A special operations force is born.
Key point: The precursors to the SEALs filled a special operations hole that Washington discovered during World War II.
Today’s Navy SEALs (for Sea, Air, and Land special warfare experts) have a history shrouded in secrecy. Commissioned in 1962, they are the most elite shore-area Special Forces in the world, concentrating on very select and often-clandestine intelligence gathering and precision strike missions. For over 50 years it was assumed that the origin of the Navy SEALs was the Naval Combat Demolition Units (NCDUs) and Underwater Demolition Teams (UDTs) of World War II. In reality, the Navy’s special warfare activity started in August 1942 with the Amphibious Scouts and Raiders.
The need for U.S. amphibious capabilities arose in the late 1930s when the U.S. military began to anticipate large-scale amphibious landings in Europe. With little experience in this area, the military initiated a series of practice operations to assess the feasibility of such landings. In 1941 they formed a Joint Training Force staffed by the three services—Army, Navy, and Marines. In March 1942, the JTF established an Amphibious Boat School at Solomons, Md., to train crews as small craft operators. Because participants had to be physically fit, planners looked for persons with athletic backgrounds. All had played college or professional sports, mostly football. The group was headed by boxer Gene Tunney and became known as “Tunney Fish.”
As their experience improved and landings seemed achievable, planners realized that for amphibious warfare to be successful, attackers would need all possible information about the beach-landing objectives, submerged obstacles, hydrographics, and the regions just inland from the beaches. An Intelligence Section set up under the JTF was given the job of developing an amphibious reconnaissance capability, with its first mission to be in North Africa.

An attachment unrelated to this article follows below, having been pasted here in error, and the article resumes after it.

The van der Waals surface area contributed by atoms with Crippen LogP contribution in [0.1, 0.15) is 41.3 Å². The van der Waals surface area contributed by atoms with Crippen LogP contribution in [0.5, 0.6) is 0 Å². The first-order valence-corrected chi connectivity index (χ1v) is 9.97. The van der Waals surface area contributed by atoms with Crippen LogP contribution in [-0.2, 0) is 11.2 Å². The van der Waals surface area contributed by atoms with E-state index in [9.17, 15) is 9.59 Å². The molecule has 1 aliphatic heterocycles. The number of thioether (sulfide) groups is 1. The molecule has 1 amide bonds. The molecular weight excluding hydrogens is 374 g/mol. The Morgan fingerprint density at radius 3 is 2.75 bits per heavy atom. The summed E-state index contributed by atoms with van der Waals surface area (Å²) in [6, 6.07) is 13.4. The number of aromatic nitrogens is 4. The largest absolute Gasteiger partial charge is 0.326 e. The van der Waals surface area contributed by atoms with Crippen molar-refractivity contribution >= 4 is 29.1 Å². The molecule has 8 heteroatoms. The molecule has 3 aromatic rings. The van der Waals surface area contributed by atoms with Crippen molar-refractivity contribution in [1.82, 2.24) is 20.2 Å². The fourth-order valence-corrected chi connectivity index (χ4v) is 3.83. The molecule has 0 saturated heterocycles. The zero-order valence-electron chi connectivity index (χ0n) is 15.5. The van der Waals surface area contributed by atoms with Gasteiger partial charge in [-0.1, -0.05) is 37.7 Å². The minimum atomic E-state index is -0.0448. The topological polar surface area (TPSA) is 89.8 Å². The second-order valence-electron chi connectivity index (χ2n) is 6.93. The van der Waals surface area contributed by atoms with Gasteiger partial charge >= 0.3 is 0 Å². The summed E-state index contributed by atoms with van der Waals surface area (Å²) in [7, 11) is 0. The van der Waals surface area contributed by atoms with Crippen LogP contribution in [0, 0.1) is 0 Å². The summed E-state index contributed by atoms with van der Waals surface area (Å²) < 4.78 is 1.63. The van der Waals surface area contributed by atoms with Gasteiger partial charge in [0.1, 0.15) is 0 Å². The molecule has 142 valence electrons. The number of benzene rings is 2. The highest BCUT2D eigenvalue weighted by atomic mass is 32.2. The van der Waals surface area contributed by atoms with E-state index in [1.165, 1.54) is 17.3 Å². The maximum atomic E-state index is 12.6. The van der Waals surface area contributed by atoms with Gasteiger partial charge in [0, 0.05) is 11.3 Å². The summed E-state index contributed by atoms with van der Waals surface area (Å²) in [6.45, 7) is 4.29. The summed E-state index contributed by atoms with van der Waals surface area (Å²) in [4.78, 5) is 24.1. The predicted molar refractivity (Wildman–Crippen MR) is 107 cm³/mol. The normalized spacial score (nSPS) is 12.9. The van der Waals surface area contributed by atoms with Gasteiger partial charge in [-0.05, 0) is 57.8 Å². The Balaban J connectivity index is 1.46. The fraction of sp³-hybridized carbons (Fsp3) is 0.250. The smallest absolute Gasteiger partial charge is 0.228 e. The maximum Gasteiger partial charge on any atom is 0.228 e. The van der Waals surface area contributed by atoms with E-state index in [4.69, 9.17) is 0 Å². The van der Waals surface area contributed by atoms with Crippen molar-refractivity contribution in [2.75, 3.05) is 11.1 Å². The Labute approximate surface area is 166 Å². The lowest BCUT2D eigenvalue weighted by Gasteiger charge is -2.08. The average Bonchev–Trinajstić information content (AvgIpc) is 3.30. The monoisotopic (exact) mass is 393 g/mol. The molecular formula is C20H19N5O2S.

The Father of Naval Special Warfare
Intense training for the new amphibious reconnaissance group, called the Amphibious Scout and Raider School (Joint), began in the summer of 1942 at Little Creek, Va. Among the first 10 volunteers was the typical 6-foot-2, 220-pound Phil Bucklew, who would go on to become known as the “Father of U.S. Naval Special Warfare.”
Next, 40 sailors from the Solomons Boat School were transferred in. They were told that they had just volunteered for the Scouts and Raiders (S&Rs), which no one had ever heard of. In fact, few learned of this secret unit until after the war. The focus of training for the first S&R class was recognizing landmarks and silhouettes ashore at night (because at that time the Army preferred night landings), judging distances, and navigating in the dark from scout boats. They also had courses in signaling, communications, hand-to-hand combat, and stealthily swimming to and traversing a beach.
The first Allied landings in the European Theatre of Operations were on the northwest coast of Africa, Operation Torch. S&R crews were assigned scout boat duties, including reviewing beach intelligence data, making pre-landing reconnaissance runs, and guiding landing craft to the beaches. Problems there were aplenty: fleet communications, coordination among ships, missed rendezvous points, and timing of scout boat launchings. Despite these, the operation was considered a military success. Thus convinced of the importance of the Scouts and Raiders, the Navy authorized their further development and also recommended moving the training to a location with more suitable weather.
The spot picked was at Ft. Pierce, Fla. The S&Rs went there at the same time as the Navy decided to make Ft. Pierce its Amphibious Training Base (ATB). It was thus commissioned on January 26, 1943.
The S&R School was headed by two naval officers, and staffed by a mixture of Navy and Army personnel. They directed rigorous physical training, including self-defense, seamanship, gunnery, radio operations, and beach reconnaissance. The men learned the use of .50-caliber machine guns operated from the landing craft. They also became rubber boat experts. Each had to be prepared to land special groups or agents on enemy shores, rendezvous with agents or submarines, and receive and relay vital intelligence information.
Intense and Specialized Training